IPv6 Test Flight Has Risks – But Huge Benefits

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On 8 June, we’ll find out if the global, open Internet has a future, says Leslie Daigle, the Internet Society’s chief Internet technology officer

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It’s been predicted that there might be a black market in IPv4 addresses; Daigle simply says the assignment of the last few will be “a test of polite behaviour the world over,” and points out that registries do have procedures to log the transfer of IP addresses.

What’s in it for the web?

The day is not a test of IPv6 at all, said Daigle. It is a test of “whether the world is ready for IPv6.”

If the test is successful, essentially nothing will happen – but ISOC will be providing web tools and apps for people to monitor the day and watch it happening.

Although she does not believe there will be any problems, companies taking part do run a risk that their sites might not work so well when viewed through IPv6, or maybe through IPv4. However, all particpants believe  it is worth it: “They believe it is in the long term interests of their business,” she said. “And they are going in with a keen anticipation of the risks.”

IPv4 depletion is often presented as an issue for web newcomers who might not get such good online real estate as those already there, but big sites like Google know that a large open Internet is key to providing all the services it wants to in future, said Daigle.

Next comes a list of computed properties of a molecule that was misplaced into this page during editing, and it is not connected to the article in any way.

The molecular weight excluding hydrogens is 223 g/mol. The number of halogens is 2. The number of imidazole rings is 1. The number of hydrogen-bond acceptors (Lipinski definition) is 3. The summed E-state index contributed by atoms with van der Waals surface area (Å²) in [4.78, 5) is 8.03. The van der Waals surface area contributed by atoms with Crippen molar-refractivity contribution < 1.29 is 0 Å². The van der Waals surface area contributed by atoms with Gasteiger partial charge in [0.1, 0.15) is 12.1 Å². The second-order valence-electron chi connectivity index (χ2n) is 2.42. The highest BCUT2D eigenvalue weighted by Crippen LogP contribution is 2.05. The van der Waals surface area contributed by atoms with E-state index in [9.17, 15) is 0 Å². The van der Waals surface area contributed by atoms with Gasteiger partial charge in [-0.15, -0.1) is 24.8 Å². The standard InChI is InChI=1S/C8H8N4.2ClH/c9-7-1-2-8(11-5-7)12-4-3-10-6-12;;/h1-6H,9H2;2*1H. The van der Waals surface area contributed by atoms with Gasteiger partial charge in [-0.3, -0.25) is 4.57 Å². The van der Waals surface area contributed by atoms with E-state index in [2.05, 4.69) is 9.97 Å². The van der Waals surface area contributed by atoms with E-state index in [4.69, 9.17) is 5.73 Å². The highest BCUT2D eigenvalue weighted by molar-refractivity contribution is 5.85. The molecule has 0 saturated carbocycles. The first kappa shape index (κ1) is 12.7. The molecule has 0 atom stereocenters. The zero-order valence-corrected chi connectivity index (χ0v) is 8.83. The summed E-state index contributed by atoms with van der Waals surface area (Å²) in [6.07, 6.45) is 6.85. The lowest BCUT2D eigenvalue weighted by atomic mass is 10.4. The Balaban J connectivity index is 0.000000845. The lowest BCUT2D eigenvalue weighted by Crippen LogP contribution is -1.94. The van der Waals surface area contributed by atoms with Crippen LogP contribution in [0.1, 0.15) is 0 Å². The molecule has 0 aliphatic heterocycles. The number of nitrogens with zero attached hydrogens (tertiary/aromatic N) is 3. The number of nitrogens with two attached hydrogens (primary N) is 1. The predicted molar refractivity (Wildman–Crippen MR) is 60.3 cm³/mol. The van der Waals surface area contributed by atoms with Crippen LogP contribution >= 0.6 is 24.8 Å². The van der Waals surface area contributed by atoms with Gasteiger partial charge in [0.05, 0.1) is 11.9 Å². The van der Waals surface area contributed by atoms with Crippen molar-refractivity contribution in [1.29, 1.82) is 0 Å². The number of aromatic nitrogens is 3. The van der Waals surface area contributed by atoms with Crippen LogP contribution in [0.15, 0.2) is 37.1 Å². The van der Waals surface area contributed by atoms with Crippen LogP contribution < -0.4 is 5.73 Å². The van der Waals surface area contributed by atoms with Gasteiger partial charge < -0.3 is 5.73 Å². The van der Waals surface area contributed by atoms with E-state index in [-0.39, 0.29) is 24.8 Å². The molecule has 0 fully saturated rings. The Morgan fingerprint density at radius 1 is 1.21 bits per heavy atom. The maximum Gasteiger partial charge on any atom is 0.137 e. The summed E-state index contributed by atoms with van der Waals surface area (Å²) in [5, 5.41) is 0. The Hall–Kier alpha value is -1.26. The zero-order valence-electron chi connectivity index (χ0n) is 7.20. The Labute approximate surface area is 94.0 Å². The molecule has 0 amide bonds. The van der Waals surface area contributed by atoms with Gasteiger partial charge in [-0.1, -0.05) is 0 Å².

And it’s not just for the giants. The test is open to new particpants, said Daigle, but anyone who joins should be careful: “They should ask themselves if they are ready, make sure they are aware of their own capabilities.”

All welcome

ISOC is confident enough of the success, and the urgency, that it won’t be screening participants in any major way.  “At the end of the day there is not much we can do to follow that through.” she said. “Part of the point of doing it is to test their state of readiness.”

There is of course, nothing to stop sites offering IPv6 already, and ISOC’s site is already available over the new protocol.

There is also nothing to stop sites keeping IPv6 going after the test flight. “It is individual choice whether to turn it off,” said Daigle. “Most will go back to the IPv4 state… but I am hopeful that some will turn it on permantently, shortly thereafter.”

The date, June 8 has no special significance, although ISOC tried hard to arrange it for 6 June, which would have been 6/6. It would also have been the fifth anniversary of the shutdown of 6bone, the formal test network for IPv6.

No-one considered waiting till the sixth anniversary, next year. By then it would be too late.

“If we could have done it sooner, we would have,” said Daigle. “But leaving it later is kind of pointless.”

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